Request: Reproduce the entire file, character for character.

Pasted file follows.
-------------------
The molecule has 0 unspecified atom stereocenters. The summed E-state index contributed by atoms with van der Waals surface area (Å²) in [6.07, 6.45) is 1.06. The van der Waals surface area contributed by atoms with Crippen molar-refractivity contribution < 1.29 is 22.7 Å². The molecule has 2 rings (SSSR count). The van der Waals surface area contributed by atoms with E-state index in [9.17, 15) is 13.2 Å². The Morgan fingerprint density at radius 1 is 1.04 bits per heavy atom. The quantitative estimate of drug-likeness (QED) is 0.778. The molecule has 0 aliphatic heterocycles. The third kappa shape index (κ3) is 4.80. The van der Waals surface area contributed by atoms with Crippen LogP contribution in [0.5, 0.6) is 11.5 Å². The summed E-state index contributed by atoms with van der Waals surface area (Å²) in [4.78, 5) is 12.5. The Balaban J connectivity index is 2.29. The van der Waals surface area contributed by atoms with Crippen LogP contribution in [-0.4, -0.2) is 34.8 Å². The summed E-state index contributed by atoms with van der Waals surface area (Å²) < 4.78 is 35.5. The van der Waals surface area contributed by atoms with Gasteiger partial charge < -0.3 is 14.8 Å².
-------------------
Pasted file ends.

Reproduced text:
The molecule has 0 unspecified atom stereocenters. The summed E-state index contributed by atoms with van der Waals surface area (Å²) in [6.07, 6.45) is 1.06. The van der Waals surface area contributed by atoms with Crippen molar-refractivity contribution < 1.29 is 22.7 Å². The molecule has 2 rings (SSSR count). The van der Waals surface area contributed by atoms with E-state index in [9.17, 15) is 13.2 Å². The Morgan fingerprint density at radius 1 is 1.04 bits per heavy atom. The quantitative estimate of drug-likeness (QED) is 0.778. The molecule has 0 aliphatic heterocycles. The third kappa shape index (κ3) is 4.80. The van der Waals surface area contributed by atoms with Crippen LogP contribution in [0.5, 0.6) is 11.5 Å². The summed E-state index contributed by atoms with van der Waals surface area (Å²) in [4.78, 5) is 12.5. The Balaban J connectivity index is 2.29. The van der Waals surface area contributed by atoms with Crippen LogP contribution in [-0.4, -0.2) is 34.8 Å². The summed E-state index contributed by atoms with van der Waals surface area (Å²) < 4.78 is 35.5. The van der Waals surface area contributed by atoms with Gasteiger partial charge < -0.3 is 14.8 Å².